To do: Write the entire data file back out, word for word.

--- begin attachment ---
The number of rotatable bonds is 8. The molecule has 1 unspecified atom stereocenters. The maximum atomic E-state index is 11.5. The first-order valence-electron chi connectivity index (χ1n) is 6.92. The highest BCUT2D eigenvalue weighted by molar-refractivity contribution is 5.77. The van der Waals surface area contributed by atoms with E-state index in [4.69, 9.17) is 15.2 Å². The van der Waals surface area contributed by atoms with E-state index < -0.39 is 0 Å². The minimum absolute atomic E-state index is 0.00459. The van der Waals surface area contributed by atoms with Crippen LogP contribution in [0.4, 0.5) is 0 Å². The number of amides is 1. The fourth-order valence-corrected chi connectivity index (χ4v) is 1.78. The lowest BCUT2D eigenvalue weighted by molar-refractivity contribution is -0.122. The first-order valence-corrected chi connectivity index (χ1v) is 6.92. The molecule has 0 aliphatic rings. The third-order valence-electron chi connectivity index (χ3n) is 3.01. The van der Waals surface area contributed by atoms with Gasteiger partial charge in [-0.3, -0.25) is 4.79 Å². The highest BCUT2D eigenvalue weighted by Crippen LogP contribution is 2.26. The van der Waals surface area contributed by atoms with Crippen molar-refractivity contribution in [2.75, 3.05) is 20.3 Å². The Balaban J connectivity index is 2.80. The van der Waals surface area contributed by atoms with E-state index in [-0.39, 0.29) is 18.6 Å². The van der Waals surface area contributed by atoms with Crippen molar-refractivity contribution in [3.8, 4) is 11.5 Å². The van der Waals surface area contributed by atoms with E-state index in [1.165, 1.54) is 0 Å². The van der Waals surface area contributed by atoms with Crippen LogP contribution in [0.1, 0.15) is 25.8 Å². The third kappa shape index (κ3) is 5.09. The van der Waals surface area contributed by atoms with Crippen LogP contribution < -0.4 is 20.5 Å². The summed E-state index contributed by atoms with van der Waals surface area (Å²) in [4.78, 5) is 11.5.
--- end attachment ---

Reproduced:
The number of rotatable bonds is 8. The molecule has 1 unspecified atom stereocenters. The maximum atomic E-state index is 11.5. The first-order valence-electron chi connectivity index (χ1n) is 6.92. The highest BCUT2D eigenvalue weighted by molar-refractivity contribution is 5.77. The van der Waals surface area contributed by atoms with E-state index in [4.69, 9.17) is 15.2 Å². The van der Waals surface area contributed by atoms with E-state index < -0.39 is 0 Å². The minimum absolute atomic E-state index is 0.00459. The van der Waals surface area contributed by atoms with Crippen LogP contribution in [0.4, 0.5) is 0 Å². The number of amides is 1. The fourth-order valence-corrected chi connectivity index (χ4v) is 1.78. The lowest BCUT2D eigenvalue weighted by molar-refractivity contribution is -0.122. The first-order valence-corrected chi connectivity index (χ1v) is 6.92. The molecule has 0 aliphatic rings. The third-order valence-electron chi connectivity index (χ3n) is 3.01. The van der Waals surface area contributed by atoms with Gasteiger partial charge in [-0.3, -0.25) is 4.79 Å². The highest BCUT2D eigenvalue weighted by Crippen LogP contribution is 2.26. The van der Waals surface area contributed by atoms with Crippen molar-refractivity contribution in [2.75, 3.05) is 20.3 Å². The Balaban J connectivity index is 2.80. The van der Waals surface area contributed by atoms with E-state index in [-0.39, 0.29) is 18.6 Å². The van der Waals surface area contributed by atoms with Crippen molar-refractivity contribution in [3.8, 4) is 11.5 Å². The van der Waals surface area contributed by atoms with E-state index in [1.165, 1.54) is 0 Å². The van der Waals surface area contributed by atoms with Crippen LogP contribution in [0.1, 0.15) is 25.8 Å². The third kappa shape index (κ3) is 5.09. The van der Waals surface area contributed by atoms with Crippen LogP contribution < -0.4 is 20.5 Å². The summed E-state index contributed by atoms with van der Waals surface area (Å²) in [4.78, 5) is 11.5.